2009.11.23 > For Immediate Release
contact: Wendy Townley - University Relations
phone: 402.554.2762 - email: email@example.com
Doctoral Student Earns Prestigious, Historic NIH Grant
Omaha - A doctoral student studying the gait functions of individuals with age-related diseases and disabilities recently made history at the University of Nebraska at Omaha (UNO).
Sara Myers, who received bachelor’s and master’s degrees in exercise science from UNO, has been awarded an $86,000 research training award from the National Institutes of Health. Myers, who works in the Nebraska Biomechanics Core Facility on the UNO campus, is the first doctoral student from a UNO research laboratory ever to receive a National Institutes of Health grant.
Myers’ research examines how patients experience pain and cramping while walking because of reduced blood flow throughout their circulatory system – known as Peripheral Arterial Disease (PAD). Adults as young as 40 suffer from this condition, and up to 30 percent of people over the age of 65 suffer from this disease.
For her research, Myers has participants of all ages walk for three minutes in UNO’s gait lab, located inside the Nebraska Biomechanics Core Facility. The participants then wear a cuff around their lower legs for three minutes. When the tightened cuff is removed, the participants then attempt to walk in the wake of reduced blood flow to their legs.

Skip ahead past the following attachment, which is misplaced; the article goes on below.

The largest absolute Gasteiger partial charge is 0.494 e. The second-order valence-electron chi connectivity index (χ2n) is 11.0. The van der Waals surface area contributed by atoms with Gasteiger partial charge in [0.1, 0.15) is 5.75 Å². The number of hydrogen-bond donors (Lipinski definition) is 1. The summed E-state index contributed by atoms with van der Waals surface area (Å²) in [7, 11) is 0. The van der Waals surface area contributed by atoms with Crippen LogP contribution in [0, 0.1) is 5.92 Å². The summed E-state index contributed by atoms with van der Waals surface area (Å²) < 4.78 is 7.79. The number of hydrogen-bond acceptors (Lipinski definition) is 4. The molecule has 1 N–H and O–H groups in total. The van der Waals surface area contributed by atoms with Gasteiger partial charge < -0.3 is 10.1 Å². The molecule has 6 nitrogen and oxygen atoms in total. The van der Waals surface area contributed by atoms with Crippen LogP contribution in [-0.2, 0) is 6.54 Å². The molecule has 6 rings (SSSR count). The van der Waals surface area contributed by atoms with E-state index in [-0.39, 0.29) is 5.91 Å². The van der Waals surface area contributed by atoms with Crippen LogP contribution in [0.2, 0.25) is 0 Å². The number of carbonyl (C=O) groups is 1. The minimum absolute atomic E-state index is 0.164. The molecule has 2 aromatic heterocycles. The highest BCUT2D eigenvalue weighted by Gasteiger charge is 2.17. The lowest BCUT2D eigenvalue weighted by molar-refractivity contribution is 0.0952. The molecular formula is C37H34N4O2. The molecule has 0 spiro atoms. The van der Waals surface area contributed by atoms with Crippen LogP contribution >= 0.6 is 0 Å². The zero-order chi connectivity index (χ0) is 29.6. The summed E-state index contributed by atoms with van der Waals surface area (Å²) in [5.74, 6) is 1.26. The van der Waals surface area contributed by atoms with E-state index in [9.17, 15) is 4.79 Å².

For the past two years Myers has studied such circulation issues. The grant will allow her research to continue until her expected graduation from the University of Nebraska Medical Center, in August 2010.
Myers, a native of Hampton, Neb., is working under the mentorship of Dr. Nick Stergiou, director of the Nebraska Biomechanics Core Facility. Her research often takes her to Omaha’s VA Medical Center near 42nd and Center Streets, as many of her patients are veterans.
“This award for Sara is incredible,” Dr. Stergiou said. “Less than 1 percent of researchers across the country ever receive funding from the National Institutes of Health.” Dr. Stergiou added that PAD is a major health problem in the United States, in most cases a direct result of obesity and inactivity.
Sports fans may recognize Myers’ name, as she played varsity basketball for the Mavericks during her undergraduate studies (2001-2005) at UNO. Her bachelor’s and master’s degrees in exercise science stemmed from her time on the court, but her doctoral research of PAD grew from the desire to examine and influence a broader population.
The National Institutes of Health grant not only sees sizable potential in Myers’ research, but views UNO as the ideal environment for this type of study, Dr. Stergiou said. “The best scientists in the field decide to endorse research of the highest significance,” Dr. Stergiou said.
Editor’s note: Reporters are invited to interview Sara Myers and Dr. Nick Stergiou while they conduct research in the gait lab, located inside the School of Health, Physical Education and Recreation Building on the UNO campus. Contact Wendy Townley to coordinate an interview: firstname.lastname@example.org or (402) 554-2762.
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